Photo by Jani Brumat on Unsplash

Photo by Jani Brumat on Unsplash

Enlarging the TCP initial window

Open the Floodgates

Article from ADMIN 53/2019
Linux on-board resources let admins open the floodgates for high-volume TCP packages.

Most Internet services rely on the Transmission Control Protocol (TCP), an interprocess communication protocol that dates back to the 1980s, an era when data streams were more like trickles by today's standards. TCP includes the SMTP protocol for email and HTTP/1.1 and /2.0; therefore, all TCP stack optimizations have a positive effect on performance. In this article, I take a look at the TCP initial window, which defines the size of the first packet, and thus of all other packets, sent over TCP.

The first Request for Comments on TCP (RFC 793) dates back to 1981 [1]. One of the important aspects of TCP has always been that it maximizes the available network bandwidth. However, it avoids overloading the individual components in the connection or their buffers by splitting the payload to be transferred (e.g., an HTML file) into small packets and transferring them one by one. The receiver gives the sender regular feedback on how many packets it has received. If one is missing, the transmitter resends it. TCP uses sequence numbers to ensure the correct sequence of packets.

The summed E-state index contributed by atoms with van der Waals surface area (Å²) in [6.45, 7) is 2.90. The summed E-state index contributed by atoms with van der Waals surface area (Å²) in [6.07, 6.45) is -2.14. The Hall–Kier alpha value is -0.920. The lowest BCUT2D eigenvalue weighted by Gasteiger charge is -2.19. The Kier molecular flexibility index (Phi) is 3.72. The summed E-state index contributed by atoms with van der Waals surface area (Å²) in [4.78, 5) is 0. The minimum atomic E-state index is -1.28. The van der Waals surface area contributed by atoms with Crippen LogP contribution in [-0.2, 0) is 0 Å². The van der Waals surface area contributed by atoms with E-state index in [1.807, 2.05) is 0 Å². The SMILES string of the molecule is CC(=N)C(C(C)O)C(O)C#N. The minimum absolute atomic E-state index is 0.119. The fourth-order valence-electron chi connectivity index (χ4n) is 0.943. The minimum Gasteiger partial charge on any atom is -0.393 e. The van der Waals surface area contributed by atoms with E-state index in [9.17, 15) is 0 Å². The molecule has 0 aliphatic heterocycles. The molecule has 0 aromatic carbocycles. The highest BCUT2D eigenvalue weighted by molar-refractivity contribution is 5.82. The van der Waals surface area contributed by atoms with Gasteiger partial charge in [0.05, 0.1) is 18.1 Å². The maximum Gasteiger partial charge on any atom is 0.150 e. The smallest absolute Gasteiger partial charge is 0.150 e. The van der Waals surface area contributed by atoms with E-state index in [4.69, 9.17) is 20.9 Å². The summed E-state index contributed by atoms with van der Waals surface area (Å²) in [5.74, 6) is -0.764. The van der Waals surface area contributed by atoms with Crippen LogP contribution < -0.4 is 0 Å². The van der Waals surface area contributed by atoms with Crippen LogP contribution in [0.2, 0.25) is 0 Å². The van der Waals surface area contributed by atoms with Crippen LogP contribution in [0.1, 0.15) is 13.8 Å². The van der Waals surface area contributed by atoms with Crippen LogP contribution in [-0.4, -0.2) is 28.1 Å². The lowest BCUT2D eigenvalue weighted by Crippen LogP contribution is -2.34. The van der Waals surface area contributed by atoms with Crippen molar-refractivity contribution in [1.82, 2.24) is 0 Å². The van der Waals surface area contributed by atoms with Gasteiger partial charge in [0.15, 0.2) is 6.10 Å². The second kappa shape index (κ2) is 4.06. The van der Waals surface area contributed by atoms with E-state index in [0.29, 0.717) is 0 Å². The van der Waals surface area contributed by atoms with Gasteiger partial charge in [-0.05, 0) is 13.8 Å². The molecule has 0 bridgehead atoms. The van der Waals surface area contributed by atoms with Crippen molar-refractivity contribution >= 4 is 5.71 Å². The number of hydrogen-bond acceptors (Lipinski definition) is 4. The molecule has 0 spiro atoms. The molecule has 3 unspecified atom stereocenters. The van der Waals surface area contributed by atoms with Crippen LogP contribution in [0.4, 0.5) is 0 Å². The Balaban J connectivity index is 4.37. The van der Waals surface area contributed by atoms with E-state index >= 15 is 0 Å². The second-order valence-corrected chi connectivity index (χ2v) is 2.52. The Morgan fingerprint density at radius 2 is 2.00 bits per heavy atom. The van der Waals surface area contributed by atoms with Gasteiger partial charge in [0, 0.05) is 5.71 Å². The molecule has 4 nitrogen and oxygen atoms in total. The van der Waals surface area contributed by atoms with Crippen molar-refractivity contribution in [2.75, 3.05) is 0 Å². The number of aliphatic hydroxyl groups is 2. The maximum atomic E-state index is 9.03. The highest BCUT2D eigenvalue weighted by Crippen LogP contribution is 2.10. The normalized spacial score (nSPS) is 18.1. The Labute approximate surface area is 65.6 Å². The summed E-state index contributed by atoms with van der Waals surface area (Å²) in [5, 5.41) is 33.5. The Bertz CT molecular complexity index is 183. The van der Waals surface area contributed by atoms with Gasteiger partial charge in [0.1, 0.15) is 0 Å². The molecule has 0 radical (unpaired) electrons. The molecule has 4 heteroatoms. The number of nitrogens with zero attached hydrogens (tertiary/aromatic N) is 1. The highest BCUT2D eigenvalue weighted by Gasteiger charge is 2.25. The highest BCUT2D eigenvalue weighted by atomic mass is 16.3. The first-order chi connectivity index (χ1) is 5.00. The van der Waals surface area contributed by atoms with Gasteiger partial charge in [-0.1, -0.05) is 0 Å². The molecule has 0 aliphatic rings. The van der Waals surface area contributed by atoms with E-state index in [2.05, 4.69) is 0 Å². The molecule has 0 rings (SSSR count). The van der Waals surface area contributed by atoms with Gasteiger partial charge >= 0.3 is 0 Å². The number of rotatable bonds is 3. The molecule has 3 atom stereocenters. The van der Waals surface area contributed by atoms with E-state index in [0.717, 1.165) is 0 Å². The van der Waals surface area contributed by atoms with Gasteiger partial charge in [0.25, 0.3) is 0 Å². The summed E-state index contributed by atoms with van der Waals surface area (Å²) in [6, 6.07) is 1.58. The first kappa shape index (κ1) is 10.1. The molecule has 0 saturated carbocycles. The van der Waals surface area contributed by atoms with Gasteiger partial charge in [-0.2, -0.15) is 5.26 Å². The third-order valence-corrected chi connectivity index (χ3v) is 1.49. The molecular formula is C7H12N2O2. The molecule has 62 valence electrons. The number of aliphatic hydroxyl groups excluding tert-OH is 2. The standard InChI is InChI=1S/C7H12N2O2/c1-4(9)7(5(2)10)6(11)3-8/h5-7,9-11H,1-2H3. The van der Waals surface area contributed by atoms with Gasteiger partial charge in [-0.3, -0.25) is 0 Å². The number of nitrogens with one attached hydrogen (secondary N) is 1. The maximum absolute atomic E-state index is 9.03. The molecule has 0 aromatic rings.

In the early days of the Internet, modems (acoustic couplers) commonly had a transmission rate of 300bps. Today, many private homes in large cities use fiber optics with transmission rates of 1GBps. However, the basic concept of TCP has not changed in all these years. TCP does not know the maximum transfer rate of a network connection, so it does not send the complete file to be transferred, just a small piece of it.

The TCP initial window (IW), on the other hand, has changed over the years and now has 10 segments, one of which can contain 1500 bytes, with 40 bytes lost as overhead. The size of the first data packet from the server to the receiver reflects this,

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